Building websites with science
At Etsy, we want to use data to inform what we do. We have an awesome culture of obsessing over graphs and building dashboards to track our progress. But beyond tracking the effects of our changes from minute to minute via graphs on big screens—which is a great way to see if a change has had some dramatic effect on, say, performance or error rates—there’s another, slightly slower paced way to use data: we can gather data over days or even weeks and then analyze it to determine whether the changes we have made to the web site have had the effects we expected them to.
There are different levels of awareness of data that different companies and teams within one company can have. Here at Etsy our search team, perhaps because of the inherently data-centric nature of their product, has been one of the leading users of data-driven development but the techniques they use can be applied to almost any kind of product development and we’re working to spread them throughout the company. In this post I’ll describe some of the different levels and finish up with some caveats about using science in product development.
Data? What’s that?
If you are building websites in the least scientific way possible your workflow probably goes like this: Think of a change we might make to the website (“I think I’ll change the background color on the Valentine’s Day page from white to pink”). This may be based on a theory about why that change makes sense (“It’ll put people in a more festive mood and they’ll buy more stuff”) or it may just “feel right”. In either case, you make the change and move on to your next idea. Unfortunately, people often disagree about whether something’s a good idea—everybody has an opinion and without any data there’s no way to escape the realm of pure opinion. The mark of a group operating at this level of no data use is the large amount of time people spend arguing about whether changes are worthwhile or not, both before and after the changes are made.
You know, we’ve got these web logs
Of course nobody really builds websites with quite this level of obliviousness since no one can resist the temptation to look at web logs and make up a story about what’s going on. A team operating at the next level of data awareness would think up an idea (pink background), make the change, and then look at the web logs to see how many people are buying things from the new, pink Valentine’s Day page. This is an improvement over the first level—if things change, at least you’ll know—but not much of one. The problem is that even though the data may tell you whether things are getting better or worse there’s almost no way to know whether the change is due to the pink background or some other factor. Maybe it’s getting closer to Valentine’s Day so people are more likely to buy Valentine’s Day related products. Or maybe over time, the user base has shifted to include people who are more likely to actually buy things. In other words there are any of a number of “confounding factors” that may be causing sales to go up or down, independent of the changed background. The mark of a team at this level is that the same amount of time is spent arguing but now the arguments are about how to interpret the data. Folks who think the change was good will argue that improving sales are the result of the change and declining sales due to something else while folks who don’t like the change will argue the opposite. But the arguments take just as long and are just as inconclusive.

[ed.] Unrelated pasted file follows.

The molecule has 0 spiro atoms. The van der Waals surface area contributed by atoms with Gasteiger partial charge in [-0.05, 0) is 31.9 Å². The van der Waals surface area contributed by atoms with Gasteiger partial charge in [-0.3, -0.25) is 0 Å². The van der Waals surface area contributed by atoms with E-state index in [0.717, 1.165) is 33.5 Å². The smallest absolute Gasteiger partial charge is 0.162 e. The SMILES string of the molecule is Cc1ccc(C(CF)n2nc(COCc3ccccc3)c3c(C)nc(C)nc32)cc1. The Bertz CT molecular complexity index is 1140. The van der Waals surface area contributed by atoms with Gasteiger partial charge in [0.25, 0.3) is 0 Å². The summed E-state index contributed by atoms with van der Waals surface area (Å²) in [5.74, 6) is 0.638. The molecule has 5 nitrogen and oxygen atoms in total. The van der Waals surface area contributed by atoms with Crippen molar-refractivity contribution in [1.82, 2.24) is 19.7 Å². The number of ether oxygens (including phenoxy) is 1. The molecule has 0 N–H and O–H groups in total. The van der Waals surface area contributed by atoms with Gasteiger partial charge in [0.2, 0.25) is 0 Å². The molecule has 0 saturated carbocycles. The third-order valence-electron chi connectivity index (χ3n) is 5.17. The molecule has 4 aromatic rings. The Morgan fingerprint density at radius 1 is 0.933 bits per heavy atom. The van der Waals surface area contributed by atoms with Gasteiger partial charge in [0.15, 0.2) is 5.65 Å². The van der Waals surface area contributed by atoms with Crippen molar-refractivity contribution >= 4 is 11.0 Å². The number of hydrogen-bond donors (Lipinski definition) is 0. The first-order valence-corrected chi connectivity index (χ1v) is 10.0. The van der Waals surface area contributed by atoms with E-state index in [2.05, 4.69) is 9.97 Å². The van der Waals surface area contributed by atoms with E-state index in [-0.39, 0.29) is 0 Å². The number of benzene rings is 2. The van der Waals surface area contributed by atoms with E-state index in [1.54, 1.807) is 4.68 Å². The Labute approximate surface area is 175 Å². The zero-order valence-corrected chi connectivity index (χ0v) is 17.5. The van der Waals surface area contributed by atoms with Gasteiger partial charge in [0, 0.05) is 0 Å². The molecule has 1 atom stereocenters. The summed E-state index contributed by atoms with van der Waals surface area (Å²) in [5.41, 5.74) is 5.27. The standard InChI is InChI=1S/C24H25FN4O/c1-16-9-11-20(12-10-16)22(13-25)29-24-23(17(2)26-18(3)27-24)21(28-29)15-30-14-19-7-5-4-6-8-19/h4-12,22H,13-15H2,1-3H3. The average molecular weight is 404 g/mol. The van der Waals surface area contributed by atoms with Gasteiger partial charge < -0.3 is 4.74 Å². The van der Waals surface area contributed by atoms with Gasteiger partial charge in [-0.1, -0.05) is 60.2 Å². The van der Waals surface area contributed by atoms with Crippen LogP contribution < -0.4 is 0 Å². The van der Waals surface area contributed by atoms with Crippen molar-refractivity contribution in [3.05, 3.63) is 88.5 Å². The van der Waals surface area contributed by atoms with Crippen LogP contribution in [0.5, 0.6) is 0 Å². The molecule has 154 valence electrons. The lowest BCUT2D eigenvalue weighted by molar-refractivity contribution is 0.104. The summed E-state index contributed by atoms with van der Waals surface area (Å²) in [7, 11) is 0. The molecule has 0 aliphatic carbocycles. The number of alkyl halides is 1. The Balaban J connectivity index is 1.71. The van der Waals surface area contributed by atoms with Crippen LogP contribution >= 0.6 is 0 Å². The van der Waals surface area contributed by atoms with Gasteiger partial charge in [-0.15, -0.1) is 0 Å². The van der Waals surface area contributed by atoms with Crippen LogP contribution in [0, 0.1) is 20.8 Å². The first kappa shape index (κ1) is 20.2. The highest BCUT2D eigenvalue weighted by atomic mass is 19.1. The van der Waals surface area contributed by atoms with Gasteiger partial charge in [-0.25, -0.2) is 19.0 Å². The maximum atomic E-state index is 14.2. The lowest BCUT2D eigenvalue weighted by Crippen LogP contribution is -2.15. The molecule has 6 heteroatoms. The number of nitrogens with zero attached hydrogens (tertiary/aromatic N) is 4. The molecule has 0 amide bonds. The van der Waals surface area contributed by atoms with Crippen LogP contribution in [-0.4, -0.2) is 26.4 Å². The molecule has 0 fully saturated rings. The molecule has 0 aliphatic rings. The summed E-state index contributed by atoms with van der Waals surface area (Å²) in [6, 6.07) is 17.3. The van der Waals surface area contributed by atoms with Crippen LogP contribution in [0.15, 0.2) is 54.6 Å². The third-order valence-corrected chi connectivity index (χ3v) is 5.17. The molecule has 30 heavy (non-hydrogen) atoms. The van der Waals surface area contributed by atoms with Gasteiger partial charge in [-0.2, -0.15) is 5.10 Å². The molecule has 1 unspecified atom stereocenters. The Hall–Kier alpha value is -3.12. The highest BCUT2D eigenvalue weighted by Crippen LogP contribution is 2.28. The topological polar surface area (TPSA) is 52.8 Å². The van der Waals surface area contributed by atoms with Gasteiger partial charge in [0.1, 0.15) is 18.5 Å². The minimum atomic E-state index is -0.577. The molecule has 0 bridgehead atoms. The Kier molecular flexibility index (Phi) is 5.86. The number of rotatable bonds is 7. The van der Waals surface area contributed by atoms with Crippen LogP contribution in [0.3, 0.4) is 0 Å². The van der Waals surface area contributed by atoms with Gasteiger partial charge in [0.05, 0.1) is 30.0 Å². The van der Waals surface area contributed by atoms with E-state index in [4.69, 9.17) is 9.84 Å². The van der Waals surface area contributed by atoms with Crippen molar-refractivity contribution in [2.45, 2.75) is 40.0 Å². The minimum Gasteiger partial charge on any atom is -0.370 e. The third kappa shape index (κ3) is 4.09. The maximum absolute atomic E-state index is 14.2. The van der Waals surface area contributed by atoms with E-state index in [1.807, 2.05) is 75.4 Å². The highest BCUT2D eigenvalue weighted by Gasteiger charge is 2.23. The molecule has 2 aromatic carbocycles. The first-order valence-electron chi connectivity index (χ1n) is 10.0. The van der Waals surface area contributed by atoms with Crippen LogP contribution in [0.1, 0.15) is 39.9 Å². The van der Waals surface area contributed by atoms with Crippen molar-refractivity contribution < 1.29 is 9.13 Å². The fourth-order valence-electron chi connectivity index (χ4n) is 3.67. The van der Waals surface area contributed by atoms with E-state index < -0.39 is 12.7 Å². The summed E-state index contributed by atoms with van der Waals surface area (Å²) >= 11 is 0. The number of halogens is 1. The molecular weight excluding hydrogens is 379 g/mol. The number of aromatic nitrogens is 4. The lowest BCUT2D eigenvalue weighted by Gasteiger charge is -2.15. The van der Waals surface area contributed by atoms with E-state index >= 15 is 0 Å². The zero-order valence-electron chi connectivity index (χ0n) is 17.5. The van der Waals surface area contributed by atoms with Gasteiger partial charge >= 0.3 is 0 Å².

Hey kids, let’s do “science”!
The obvious next step, for many people, is to try to control for the many confounding factors that result from the passage of time. Unfortunately there are a lot of wrong ways to do that. For instance, you might say, “Let’s use the pink background only on Thursdays and then compare the purchase rate on Thursday to that of rest of the week.” While this is a step in the right direction, and is probably easy to implement, it is not as useful as you might think. While you have controlled for some confounding factors, there are still many others that could still be intruding. Any difference that could possibly exist between the folks who visit on Thursday and those who come during the rest of the week could provide an alternate explanation of any difference in purchase rates. Just because there’s no obvious reason why Thursday visitors would be richer or more profligate or just more into Valentine’s Day than the average user, they might be and if they are it will confound the results. At this stage there are likely to be fewer useless arguments but there is a quite high chance of making bad decisions because the data don’t really say what folks think they say.
That’s so random